Panetta Orders Military Ethics Review
by VOA News November 15, 2012
U.S. Defense Secretary Leon Panetta says the Pentagon needs to re-evaluate how well military officers are trained to meet "the highest ethical standards," but that recent disclosures of questionable actions by senior American commanders do not indicate any "systemic problem" in the armed forces.
Panetta briefly discussed the ethics issues at an open news conference in Bangkok Thursday. He spoke much more fully in an exclusive interview with our Pentagon correspondent, Luis Ramirez, in which he defended the quality of leadership throughout the U.S. military.
In the interview, Panetta expressed concern about the scandal that has swirled about the former director of the CIA and the top U.S. general in Afghanistan. He said the past week's news developments were based "some individual issues that ... came together at the same time."
The defense secretary also said he is not aware that any other military officer or senior official was involved in the actions that led to the resignation of Central Intelligence Agency chief David Petraeus, or the expanding investigation that has put General John Allen, the Afghan commander, under scrutiny.
"We're coming out of 10 years of war and I really do think that it's probably important that we begin to look again at how we can make sure that we maintain the highest ethical standards," Panetta said.
"We've got about 1,000 general officers and flag officers, and there's no question the vast majority of them obviously abide by the highest standards and exercise really the best leadership that you can imagine of any military force on Earth," he said. "But having said that, I do think — and I've talked to the Chairman of the Joint Chiefs [of Staff] about this — that we ought to look at the issue of making sure that our generals really do abide by the highest ethical standards."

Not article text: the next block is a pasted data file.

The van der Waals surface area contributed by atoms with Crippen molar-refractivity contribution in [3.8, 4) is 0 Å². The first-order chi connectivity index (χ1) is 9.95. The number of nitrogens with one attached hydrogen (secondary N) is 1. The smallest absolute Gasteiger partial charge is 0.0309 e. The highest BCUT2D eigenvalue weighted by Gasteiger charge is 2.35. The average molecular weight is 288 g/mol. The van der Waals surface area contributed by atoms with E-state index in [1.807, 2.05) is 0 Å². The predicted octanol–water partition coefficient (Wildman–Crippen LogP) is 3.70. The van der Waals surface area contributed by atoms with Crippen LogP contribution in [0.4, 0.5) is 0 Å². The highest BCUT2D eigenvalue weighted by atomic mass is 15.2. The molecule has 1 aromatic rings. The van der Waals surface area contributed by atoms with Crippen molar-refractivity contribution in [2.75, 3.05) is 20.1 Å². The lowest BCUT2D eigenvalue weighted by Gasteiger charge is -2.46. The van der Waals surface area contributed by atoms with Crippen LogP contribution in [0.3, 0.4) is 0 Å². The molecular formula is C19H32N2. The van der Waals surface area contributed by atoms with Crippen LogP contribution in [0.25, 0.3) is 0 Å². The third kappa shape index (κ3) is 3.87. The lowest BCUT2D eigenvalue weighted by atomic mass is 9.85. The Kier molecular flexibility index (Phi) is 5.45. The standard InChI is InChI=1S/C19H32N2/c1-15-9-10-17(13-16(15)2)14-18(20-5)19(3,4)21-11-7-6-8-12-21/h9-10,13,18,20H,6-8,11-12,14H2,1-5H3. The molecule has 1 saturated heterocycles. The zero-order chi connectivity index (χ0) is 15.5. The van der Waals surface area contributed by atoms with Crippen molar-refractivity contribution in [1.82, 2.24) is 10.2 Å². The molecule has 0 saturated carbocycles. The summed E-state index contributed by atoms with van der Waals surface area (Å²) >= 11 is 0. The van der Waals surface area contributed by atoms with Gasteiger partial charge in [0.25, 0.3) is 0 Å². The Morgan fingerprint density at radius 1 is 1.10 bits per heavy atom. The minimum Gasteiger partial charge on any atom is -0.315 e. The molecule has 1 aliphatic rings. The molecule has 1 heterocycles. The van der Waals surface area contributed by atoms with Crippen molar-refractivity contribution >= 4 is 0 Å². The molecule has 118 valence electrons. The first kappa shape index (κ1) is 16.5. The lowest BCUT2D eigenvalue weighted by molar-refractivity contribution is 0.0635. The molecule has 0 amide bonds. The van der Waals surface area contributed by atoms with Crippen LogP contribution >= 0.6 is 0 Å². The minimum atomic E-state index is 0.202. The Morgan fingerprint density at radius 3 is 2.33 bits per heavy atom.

General Allen remains the top commander of U.S. forces in Afghanistan while investigators consider what has been termed his possibly inappropriate communication with a woman linked to the scandal involving Petraeus, who resigned as CIA chief last week after admitting having an extra-marital affair. Panetta said Thursday that he has "tremendous confidence" in Allen's leadership in Afghanistan.
Petraeus also served in Afghanistan when he was an Army general, and his military career is known as one of the most illustrious in modern U.S. history. He retired from the military when President Barack Obama nominated him to lead the CIA — where the former general succeeded Panetta.
The Department of Defense has been battered by a series of scandals involving high-ranking officers during the past year. Senior officers have been investigated for adultery, bigamy, sodomy, improper use of funds and other misconduct. Panetta emphasized that the vast majority of the nation's generals and admirals have had no such problems.
The American defense chief met with Thai officials on Thursday. On Friday he flies to Siem Reap, Cambodia, for a meeting with defense and foreign ministers ahead of the Association of Southeast Asian Nations summit next week.
Panetta and Secretary of State Hillary Clinton held talks in Australia on Tuesday and Wednesday with top officials of the Canberra government, reviewing the close cooperation between the two countries.
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